Herold believed that because he had not attacked or killed anyone, he was exempt from punishment. He did not realize that by failing to report to the authorities and by going to join Booth in Maryland, he committed crimes.
Lewis Powell, meanwhile, did not know Washington, D.C. well. Lost in a strange city and drenched in blood, he somehow managed to also lose his horse. For the next two nights, he slept in a tree. Eventually he recalled a boardinghouse that Booth had mentioned. He thought he would be safe there if he could find it.
Likely in shock after the terrible crimes he had just committed, Powell was unable to adjust to his abandonment by Herold and he come up with a new plan to save himself. He lacked the knowledge of his surroundings that had been so essential to Booth’s own escape.
In Ford’s Theatre, Dr. Leale was considering how to move the president. It would be undignified for Lincoln to die in a theater, a place of amusement, and all the more so on Good Friday. At the same time, the actress Laura Keene navigated the theater. She left the stage and moved towards the new center of drama in the president’s box. She asked Dr. Leale to allow her to cradle the president’s head in her lap, and despite the inappropriateness of this request, Leale allowed it. Keane’s dress was soaked in Lincoln’s blood and brain matter, and in the days afterwards people would beg to see this memento from the historic night. Meanwhile, Leale prepared to move the president, although he did not know where to take him.
Having realized that the president would not survive, Leale shifted his concern. He wanted to make sure that the president would die in an environment suitable to the dignity of the office and with a dignity befitting the principles he’d lived for. Strangely, given this concern for the president’s dignity, he allowed the actress Laura Keene to hold the president’s head in her lap, creating a morbid memento of her ruined dress and indulging her sense that this historic moment was like a play come to life.
Booth was now across the river in Maryland, a state which had not seceded but was filled with Southern sympathizers. Indeed, if Maryland had seceded, the war might have gone differently. This was safe ground for Booth, but he had none of the skills he needed to live in the wilderness and his leg injury was causing him pain. He planned to depend on Herold for aid. In the darkness, he struggled to find Soper’s Hill, the place he and Herold had chosen to meet. Finally, the sounds of hoofbeats reached Booth. He wondered if it was a cavalry pursuing him, and was relieved when Herold rode up.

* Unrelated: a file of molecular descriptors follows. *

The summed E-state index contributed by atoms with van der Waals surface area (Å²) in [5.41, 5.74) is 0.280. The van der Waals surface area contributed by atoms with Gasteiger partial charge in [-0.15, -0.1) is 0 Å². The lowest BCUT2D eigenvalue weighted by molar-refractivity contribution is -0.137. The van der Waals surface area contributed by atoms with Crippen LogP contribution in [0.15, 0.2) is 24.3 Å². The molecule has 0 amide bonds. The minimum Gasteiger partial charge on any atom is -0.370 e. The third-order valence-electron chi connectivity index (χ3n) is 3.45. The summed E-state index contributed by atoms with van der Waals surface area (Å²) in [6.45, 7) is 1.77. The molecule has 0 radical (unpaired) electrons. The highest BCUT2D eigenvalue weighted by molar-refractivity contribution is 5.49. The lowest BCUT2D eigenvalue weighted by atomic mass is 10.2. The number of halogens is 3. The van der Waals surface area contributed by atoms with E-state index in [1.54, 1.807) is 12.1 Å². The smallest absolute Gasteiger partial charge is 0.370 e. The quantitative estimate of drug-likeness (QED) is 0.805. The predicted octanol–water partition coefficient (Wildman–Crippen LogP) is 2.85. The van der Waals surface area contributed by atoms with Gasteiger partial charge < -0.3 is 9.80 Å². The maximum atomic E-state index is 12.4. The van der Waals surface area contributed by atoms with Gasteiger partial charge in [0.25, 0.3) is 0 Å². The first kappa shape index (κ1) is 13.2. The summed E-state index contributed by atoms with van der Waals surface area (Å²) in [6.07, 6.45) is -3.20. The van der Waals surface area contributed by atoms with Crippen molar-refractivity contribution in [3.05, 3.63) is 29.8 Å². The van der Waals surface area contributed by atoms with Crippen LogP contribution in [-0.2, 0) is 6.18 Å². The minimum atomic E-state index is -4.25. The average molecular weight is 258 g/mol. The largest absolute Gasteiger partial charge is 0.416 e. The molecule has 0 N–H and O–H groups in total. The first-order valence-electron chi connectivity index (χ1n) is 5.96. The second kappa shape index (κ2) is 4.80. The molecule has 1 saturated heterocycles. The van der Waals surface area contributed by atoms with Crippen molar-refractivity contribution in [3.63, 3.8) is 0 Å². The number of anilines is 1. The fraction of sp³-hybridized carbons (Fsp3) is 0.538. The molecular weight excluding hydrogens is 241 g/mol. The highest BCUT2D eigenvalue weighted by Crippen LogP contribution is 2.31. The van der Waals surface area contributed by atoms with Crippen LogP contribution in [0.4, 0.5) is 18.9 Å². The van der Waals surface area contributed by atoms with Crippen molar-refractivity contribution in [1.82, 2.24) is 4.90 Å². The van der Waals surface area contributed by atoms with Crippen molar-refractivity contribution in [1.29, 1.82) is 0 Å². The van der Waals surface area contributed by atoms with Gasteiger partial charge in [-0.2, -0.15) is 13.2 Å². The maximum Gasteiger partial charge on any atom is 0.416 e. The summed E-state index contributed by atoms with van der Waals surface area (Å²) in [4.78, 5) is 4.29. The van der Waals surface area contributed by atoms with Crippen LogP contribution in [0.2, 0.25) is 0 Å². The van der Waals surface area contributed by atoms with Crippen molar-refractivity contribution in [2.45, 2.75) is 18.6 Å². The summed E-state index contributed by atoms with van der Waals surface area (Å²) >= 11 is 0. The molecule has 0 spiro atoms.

Herold’s decision to join Booth and his ability to reach him by crossing the river were both uncertain. It was a stroke of luck for the two men that they managed to find one another in the dark of the night. Had Booth failed to find Herold quickly, his injured leg and lack of skills for surviving outside might have led to his being captured much more quickly.
Booth and Herold exchanged information. Herold knew nothing about Atzerodt’s mission, but he reported on how Powell’s trick with the package of medicine had worked to gain him entry and how the house’s inhabitants had begun to scream for help. Booth felt that this was evidence that Powell had succeeded in killing Seward. Booth may have been angry with Herold for abandoning Powell, who was a loyal follower of Booth’s and an excellent fighter, and who would be utterly lost now that he was left alone in the capital. However, Booth would have proudly regaled Herold with the story of his successful attack on Lincoln at Ford’s Theatre.
Neither Booth nor Herold knew at this point if any of their targets had been successfully killed. Cut off from any new information, they could only speculate about the fates of the other two conspirators and their targets. They also had no idea how quickly news of the two attacks would spread. If Powell were captured, it was possible that their plans would be revealed quickly. The two men were likely relieved to have each other as they faced the uncertain results of their actions.
Back at Ford’s, Leale and others carried the unconscious Lincoln out onto the street. Leale demanded that a soldier find a place to bring the president, and the soldiers banged on doors across the street, but got no answer. Stranded in the middle of the street, in front of a mob of witnesses, Leale pulled another blood clot from the hole in Lincoln’s head. Suddenly, a door opened across the street. Someone at William Petersen’s boardinghouse had stepped outside to investigate the hullaballoo. Lincoln was carried into the boardinghouse.
In this chaotic moment, mobs of ordinary Americans learned that the president was gravely injured. Many saw his condition with their own eyes. They would rush off to tell all their near and dear about the president’s condition as they had seen it outside Ford’s theater. Just as the president had led the nation through years of bloodshed, his own bloody end was seen by many of his fellow citizens that night.